Machine Design

Spotlight on automotive interior lighting

Auto designers are exercising their creativity and ingenuity on lighting

Peter Murphy
Automotive Engineering Manager
Chicago Miniature Lamps, an SLI company
Hackensack, N.J.

Edited by: Steven Mraz

As automotive interiors become more sophisticated, lighting companies are being asked to supply entire assemblies, including lamps, sockets, reflectors, circuitry, and trim moldings, like in this overhead light.

Lightpipe technology places the light source in one place (upper left component), and pipes light via fiber optics to the display. This makes it easy to place light in small, inaccessible places.

Surface-mounted LEDs have a wide beam but relatively low brightness levels. They work well in lightpipe applications. Through-hole LEDs, on the other hand, give off a narrow beam of bright, tightly focused light.

A side-view mirror for a van features directional LEDs hidden beneath the mirror surface. When activated, they become visible to driver's

Automakers are placing ever-greater emphasis on interior lighting. In fact, they've made interior lighting as much a marketing tool as a safety, convenience, and appearance.

Just look at the numbers. In 1995, the average car had just four interior lights, all incandescents. Today had just four interior lights, all incandescents. Today the number is closer to 15 and still climbing, with a mix of incandescents and LEDs. Not surprisingly, the more upscale the car, the greater the variety and scope of available lighting schemes.

Auto companies are emphasizing interiors for a simple reason: they offer designers more freedom and opportunity to differentiate and establish a competitive advantage than do exteriors. Exterior styling is heavily constrained by energy-efficiency considerations and regulations. Put a prototype car in a wind tunnel and optimize its aerodynamic efficiency, and the solution will be a minor variation on the familiar "jelly bean" theme. It doesn't leave much creative elbow room for exterior styling teams.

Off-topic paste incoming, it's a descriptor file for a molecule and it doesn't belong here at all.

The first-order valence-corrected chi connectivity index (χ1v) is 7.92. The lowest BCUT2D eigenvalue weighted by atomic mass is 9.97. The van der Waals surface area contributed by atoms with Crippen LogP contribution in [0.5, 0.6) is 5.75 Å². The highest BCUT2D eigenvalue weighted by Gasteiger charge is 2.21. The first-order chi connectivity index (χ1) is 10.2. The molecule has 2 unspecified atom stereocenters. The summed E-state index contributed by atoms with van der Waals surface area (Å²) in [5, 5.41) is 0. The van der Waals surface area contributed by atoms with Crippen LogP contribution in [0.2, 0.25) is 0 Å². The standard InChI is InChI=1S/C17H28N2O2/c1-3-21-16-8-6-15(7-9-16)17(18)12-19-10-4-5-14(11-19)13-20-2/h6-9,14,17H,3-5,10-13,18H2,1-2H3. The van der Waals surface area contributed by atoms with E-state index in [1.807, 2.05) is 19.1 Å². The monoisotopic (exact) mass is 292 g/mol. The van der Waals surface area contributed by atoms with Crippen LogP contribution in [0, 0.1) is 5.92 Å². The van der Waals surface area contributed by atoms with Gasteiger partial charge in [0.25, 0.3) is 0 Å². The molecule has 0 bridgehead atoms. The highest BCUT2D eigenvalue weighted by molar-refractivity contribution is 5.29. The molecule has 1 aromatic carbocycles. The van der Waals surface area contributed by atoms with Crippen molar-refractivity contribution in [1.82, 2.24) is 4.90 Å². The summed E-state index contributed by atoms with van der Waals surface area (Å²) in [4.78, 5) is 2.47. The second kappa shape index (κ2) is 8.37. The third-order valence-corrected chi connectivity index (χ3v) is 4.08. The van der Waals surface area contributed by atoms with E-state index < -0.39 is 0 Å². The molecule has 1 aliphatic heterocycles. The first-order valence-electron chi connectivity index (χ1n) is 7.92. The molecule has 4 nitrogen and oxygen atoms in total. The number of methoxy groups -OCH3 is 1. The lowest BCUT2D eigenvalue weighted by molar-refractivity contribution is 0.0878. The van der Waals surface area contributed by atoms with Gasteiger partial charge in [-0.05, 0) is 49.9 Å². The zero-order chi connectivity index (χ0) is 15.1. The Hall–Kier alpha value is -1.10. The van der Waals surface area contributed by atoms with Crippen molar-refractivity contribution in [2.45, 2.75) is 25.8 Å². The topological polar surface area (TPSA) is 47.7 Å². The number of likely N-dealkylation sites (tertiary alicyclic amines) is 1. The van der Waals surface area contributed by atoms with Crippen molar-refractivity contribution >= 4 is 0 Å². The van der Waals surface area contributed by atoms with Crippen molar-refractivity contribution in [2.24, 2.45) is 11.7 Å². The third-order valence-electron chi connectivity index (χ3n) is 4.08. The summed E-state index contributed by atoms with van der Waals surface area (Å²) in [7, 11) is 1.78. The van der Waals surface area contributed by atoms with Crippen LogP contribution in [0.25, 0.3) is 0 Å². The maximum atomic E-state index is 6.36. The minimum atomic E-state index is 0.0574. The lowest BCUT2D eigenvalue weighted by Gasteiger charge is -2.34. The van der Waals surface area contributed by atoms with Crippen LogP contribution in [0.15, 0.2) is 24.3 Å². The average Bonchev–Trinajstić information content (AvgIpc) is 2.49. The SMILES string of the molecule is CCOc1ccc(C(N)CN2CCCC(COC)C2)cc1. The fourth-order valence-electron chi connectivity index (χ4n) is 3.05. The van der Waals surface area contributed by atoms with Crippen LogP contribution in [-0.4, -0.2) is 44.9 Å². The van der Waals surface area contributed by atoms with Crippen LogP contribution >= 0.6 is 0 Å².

Move the battleground inside, though, and design opportunities abound. Few regulatory constraints apply and the challenge simply becomes how to make the passenger compartment more appealing, convenient, distinctive, and personalized for drivers and passengers.

The most direct, cost-effective solution is to upgrade the lighting. Dollar for dollar, nothing transforms the look of a space like lighting.

Several automakers are already putting lighting to work in innovative new ways:

  • An automotive company is developing a temperature-indicating cupholder. A hot cup activates a red LED; a cold cup activates a blue LED.
  • Several companies are developing mood lighting. Drivers can change interior lighting levels, and colors, to warm up the mood or cool it off.
  • A new SUV features side-view mirrors with direction-indicating LEDs activated by the turn signals. Red LEDs form an arrow easily visible to drivers in cars behind the SUV when directionals are activated. Otherwise, the mirrored surface masks the LEDs from view.
  • Chicago Miniature Lamps is working with a company to manufacture a flashlight and built-in charger as a convenience feature for consumer vehicles.
  • We are also in the early stages of developing touchless automotive switches for overhead or map lights. Rather than groping for a small switch in the darkened car, you simply wave your hand near the light and it goes on.

On the bright side
There's good news and some cautions in these trends. On the plus side, significant developments in lighting have given interior designers more to work with. Here are some recent developments:

Mini-incandescents. Incandescent lamps have gotten smaller. In fact, new 12-V Neo Wedge incandescents are about the same size as through-hole LEDs and one-third the size of standard automotive incandescents. If you need to miniaturize, you need not rule out economical, proven incandescent lamps. This can be a cost saver, especially with white light.

Hardier incandescents. Recently we introduced surface-mounted incandescent lamps with reflector housings and hardier filaments. These improvements make incandescent lamps suited for smaller, more rigorous, limited-access applications requiring long life and high-reliability.